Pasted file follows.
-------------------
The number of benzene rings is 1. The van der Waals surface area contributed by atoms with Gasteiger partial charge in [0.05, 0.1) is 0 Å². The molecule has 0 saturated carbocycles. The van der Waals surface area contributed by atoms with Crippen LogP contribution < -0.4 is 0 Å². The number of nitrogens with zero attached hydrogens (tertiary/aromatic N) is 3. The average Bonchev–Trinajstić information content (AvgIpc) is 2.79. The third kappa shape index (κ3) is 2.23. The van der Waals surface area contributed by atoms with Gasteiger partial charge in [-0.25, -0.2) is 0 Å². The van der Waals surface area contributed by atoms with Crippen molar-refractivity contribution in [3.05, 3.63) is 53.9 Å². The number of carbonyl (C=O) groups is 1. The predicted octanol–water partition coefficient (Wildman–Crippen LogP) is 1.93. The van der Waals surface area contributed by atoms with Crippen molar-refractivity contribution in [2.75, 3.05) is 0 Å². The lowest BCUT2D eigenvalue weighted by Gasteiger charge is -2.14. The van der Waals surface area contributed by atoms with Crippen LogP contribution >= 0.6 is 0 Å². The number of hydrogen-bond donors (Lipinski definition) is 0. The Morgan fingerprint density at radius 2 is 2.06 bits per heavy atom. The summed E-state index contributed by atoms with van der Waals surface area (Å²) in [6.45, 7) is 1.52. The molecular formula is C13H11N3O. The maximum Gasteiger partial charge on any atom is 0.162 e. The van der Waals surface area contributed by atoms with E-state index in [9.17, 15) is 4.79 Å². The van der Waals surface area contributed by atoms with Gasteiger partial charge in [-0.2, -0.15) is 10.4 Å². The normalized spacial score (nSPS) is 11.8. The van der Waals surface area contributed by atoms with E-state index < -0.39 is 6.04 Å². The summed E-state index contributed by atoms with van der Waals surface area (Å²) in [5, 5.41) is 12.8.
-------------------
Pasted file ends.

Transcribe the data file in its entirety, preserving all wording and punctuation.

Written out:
The number of benzene rings is 1. The van der Waals surface area contributed by atoms with Gasteiger partial charge in [0.05, 0.1) is 0 Å². The molecule has 0 saturated carbocycles. The van der Waals surface area contributed by atoms with Crippen LogP contribution < -0.4 is 0 Å². The number of nitrogens with zero attached hydrogens (tertiary/aromatic N) is 3. The average Bonchev–Trinajstić information content (AvgIpc) is 2.79. The third kappa shape index (κ3) is 2.23. The van der Waals surface area contributed by atoms with Gasteiger partial charge in [-0.25, -0.2) is 0 Å². The van der Waals surface area contributed by atoms with Crippen molar-refractivity contribution in [3.05, 3.63) is 53.9 Å². The number of carbonyl (C=O) groups is 1. The predicted octanol–water partition coefficient (Wildman–Crippen LogP) is 1.93. The van der Waals surface area contributed by atoms with Crippen molar-refractivity contribution in [2.75, 3.05) is 0 Å². The lowest BCUT2D eigenvalue weighted by Gasteiger charge is -2.14. The van der Waals surface area contributed by atoms with Crippen LogP contribution >= 0.6 is 0 Å². The number of hydrogen-bond donors (Lipinski definition) is 0. The Morgan fingerprint density at radius 2 is 2.06 bits per heavy atom. The summed E-state index contributed by atoms with van der Waals surface area (Å²) in [6.45, 7) is 1.52. The molecular formula is C13H11N3O. The maximum Gasteiger partial charge on any atom is 0.162 e. The van der Waals surface area contributed by atoms with E-state index in [9.17, 15) is 4.79 Å². The van der Waals surface area contributed by atoms with Gasteiger partial charge in [-0.2, -0.15) is 10.4 Å². The normalized spacial score (nSPS) is 11.8. The van der Waals surface area contributed by atoms with E-state index < -0.39 is 6.04 Å². The summed E-state index contributed by atoms with van der Waals surface area (Å²) in [5, 5.41) is 12.8.